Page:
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The fear for many authorities is that Facebook’s Libra could heavily disrupt the financial system and potentially enable illicit activities like money laundering or terrorist financing.
Some of the most important personas in FinTech and banking spoke on Wednesday at the IMF’s ‘Big Tech and the Future of Finance’ seminar, part of its annual meeting.
Among them was Calibra’s CEO David Marcus, Bank of England governor Mark Carney, Infosys founder Nandan Nilekani, and Havard economic professor Jason Furman. They spoke about digital payments, stablecoins, and of, course, Facebook’s Libra cryptocurrency.
The role of big technological companies as is Facebook itself breaking into the finance world was the focusing point of today’s conversation. As the European Central Bank (ECB) said previously, the release of Libra has driven central banks to redouble their efforts to develop central bank digital currencies (CBDCs).
Calibra’s CEO David Marcus stated that the “status quo for Libra isn’t an option”. However, he added that there might not be only Libra but also other cryptocurrencies. He specified his belief that money creation stays in the hands of the government. “Libra will prevent other ones from creating money because it’s based on a system 1 Libra for 1 dollar. I believe with Libra the world will be better and stronger and Libra would create more trust.”
Being one of the Libra supporters (they are not many in the governmental circles, we should admit), Mark Carney, who is the head of Bank of England, said the high fees that businesses should pay for international transactions are really killing small companies. However, he also emphasized that global coins may represent a threat to other currencies.
He also mentioned that there is a possibility that Libra becomes successful and integral to people’s everyday lives, then it would have to be operational 24/7. He asked:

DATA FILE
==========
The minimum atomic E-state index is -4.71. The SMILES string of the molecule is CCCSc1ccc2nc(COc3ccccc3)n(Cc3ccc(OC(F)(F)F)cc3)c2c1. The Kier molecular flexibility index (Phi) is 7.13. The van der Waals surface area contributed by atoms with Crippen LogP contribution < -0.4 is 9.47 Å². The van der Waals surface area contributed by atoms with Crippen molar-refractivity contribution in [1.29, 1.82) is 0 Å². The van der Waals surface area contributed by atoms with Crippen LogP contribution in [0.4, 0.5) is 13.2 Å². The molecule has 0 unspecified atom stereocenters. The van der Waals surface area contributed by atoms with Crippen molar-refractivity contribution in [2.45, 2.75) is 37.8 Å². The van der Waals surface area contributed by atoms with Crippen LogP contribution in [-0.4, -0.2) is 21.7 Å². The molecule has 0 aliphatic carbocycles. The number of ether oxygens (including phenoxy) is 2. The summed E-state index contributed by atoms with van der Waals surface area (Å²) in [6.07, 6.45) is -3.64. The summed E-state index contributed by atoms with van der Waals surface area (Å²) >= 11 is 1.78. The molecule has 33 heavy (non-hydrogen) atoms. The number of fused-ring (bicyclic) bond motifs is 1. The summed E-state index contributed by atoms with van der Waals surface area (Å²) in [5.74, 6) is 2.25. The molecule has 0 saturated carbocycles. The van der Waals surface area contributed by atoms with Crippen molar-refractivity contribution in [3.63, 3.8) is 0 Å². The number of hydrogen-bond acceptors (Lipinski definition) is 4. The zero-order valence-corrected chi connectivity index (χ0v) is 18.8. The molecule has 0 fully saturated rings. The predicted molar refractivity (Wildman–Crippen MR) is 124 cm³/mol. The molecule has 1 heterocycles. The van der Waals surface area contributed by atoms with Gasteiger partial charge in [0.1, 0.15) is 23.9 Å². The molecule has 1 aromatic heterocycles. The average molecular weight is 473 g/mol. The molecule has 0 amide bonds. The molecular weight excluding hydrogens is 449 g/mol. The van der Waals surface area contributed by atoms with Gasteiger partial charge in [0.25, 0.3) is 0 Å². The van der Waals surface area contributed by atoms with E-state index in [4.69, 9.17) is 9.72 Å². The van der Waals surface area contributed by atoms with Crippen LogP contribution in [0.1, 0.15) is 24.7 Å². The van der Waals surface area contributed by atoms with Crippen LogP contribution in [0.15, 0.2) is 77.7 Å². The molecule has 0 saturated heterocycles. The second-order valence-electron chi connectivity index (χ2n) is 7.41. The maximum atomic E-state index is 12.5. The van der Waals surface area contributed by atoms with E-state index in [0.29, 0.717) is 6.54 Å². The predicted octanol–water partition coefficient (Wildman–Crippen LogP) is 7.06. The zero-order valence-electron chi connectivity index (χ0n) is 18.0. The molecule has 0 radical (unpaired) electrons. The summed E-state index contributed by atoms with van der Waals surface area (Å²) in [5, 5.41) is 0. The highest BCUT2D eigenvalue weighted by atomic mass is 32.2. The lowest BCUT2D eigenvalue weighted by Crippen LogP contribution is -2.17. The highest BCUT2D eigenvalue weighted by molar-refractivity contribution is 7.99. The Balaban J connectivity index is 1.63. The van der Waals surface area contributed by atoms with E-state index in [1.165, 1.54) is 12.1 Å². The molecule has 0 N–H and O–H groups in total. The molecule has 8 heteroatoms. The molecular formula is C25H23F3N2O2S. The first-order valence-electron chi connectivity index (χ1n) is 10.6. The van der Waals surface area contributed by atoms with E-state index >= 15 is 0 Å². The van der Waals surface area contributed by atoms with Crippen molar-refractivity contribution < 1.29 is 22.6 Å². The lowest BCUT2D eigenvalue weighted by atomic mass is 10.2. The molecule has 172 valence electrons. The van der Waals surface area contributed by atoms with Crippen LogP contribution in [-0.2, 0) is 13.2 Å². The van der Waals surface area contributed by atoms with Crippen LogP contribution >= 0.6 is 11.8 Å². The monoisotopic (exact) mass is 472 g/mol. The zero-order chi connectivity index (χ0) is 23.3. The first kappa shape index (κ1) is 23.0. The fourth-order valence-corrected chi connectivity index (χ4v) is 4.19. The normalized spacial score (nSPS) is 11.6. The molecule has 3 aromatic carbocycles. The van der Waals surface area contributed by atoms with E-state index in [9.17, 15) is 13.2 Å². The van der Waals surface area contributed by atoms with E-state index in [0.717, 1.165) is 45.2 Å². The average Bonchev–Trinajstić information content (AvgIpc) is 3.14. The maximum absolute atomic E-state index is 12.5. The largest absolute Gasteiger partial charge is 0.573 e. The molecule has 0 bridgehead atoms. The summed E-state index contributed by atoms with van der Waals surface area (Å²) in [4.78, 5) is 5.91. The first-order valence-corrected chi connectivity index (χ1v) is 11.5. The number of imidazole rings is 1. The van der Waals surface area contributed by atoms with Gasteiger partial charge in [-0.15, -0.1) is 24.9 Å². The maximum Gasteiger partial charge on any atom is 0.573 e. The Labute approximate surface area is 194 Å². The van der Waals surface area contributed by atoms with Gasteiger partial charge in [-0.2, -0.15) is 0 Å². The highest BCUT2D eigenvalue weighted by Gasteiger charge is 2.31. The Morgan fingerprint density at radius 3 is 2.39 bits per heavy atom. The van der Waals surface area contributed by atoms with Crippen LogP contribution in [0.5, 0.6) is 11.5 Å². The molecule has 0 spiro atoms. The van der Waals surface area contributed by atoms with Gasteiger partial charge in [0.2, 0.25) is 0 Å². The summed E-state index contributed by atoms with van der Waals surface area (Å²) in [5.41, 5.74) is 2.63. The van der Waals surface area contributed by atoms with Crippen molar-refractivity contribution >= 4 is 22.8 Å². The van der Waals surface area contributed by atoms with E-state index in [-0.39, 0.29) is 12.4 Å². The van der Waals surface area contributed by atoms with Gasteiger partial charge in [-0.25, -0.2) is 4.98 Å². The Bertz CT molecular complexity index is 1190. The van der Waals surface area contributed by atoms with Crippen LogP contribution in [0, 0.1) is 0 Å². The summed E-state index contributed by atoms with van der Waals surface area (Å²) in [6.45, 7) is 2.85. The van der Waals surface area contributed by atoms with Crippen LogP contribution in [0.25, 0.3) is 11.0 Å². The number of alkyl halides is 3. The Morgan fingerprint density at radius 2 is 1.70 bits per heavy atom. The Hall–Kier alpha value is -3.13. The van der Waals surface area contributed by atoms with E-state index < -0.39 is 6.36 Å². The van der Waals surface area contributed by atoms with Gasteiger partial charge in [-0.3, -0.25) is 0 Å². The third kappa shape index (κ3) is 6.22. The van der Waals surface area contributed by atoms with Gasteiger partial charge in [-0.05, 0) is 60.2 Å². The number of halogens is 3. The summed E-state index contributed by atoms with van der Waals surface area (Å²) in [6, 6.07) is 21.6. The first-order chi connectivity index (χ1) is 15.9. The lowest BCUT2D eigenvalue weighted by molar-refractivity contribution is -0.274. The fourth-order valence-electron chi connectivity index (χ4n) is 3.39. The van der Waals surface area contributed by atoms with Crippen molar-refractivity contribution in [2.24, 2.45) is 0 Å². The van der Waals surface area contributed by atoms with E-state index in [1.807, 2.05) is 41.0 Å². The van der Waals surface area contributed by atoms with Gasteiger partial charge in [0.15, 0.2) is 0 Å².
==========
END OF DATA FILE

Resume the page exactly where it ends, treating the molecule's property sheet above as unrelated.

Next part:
“How would revenue cover those costs? There’s also the question of how it’s backed. If it’s backed by a basket of currencies, what happens when that basket is rebalanced? Would consumers be affected by instability?”
One of the speakers was also Infosys’ Nandan Nilekani who previously led an initiative in India, where he was a cabinet minister, which saw the government provide 1.2 billion people with a unique digital ID.
“And that is the foundation for e-KYC, so that you can open a bank account in two minutes. This ID system allowed millions of unbanked citizens to open an account in “the world’s largest financial inclusion program”. The first step to launch a stablecoin is a digital ID, according to Nilekani. His project, which issued 1.5 million IDs a day, showed that it’s possible,” said he.
He added that the next step is payment infrastructure, which worked in India for smartphones and featureless phones.
“Even where people do not have devices, they can use their ID, go to a merchant, do a biometric authentication, and withdraw money,” specified Nilekani.
As the policy expert Furman said he was “excited about the promise of bringing cheap financial services to the unbanked, he outlined some possible issues. One is interoperability and enabling competition; another is regulation.”
“We can’t do the break things and fix it later ethos when it comes to the global financial system. So I think you want to have both of these thoughts in your head as you approach the sector,” noted Furman.
While it may seem that the discussions around Libra are not going to stop, let us also remind you that the Association itself is experiencing a number of changes these days. While a number of payment giants (probably being enforced) like Visa, PayPal and MasterCard have taken a decision to leave the Association, Libra claims that it has nearly 1500 candidates to join its rows. And moreover, its management is quite confident that it will get more than 100 members even before the official launch.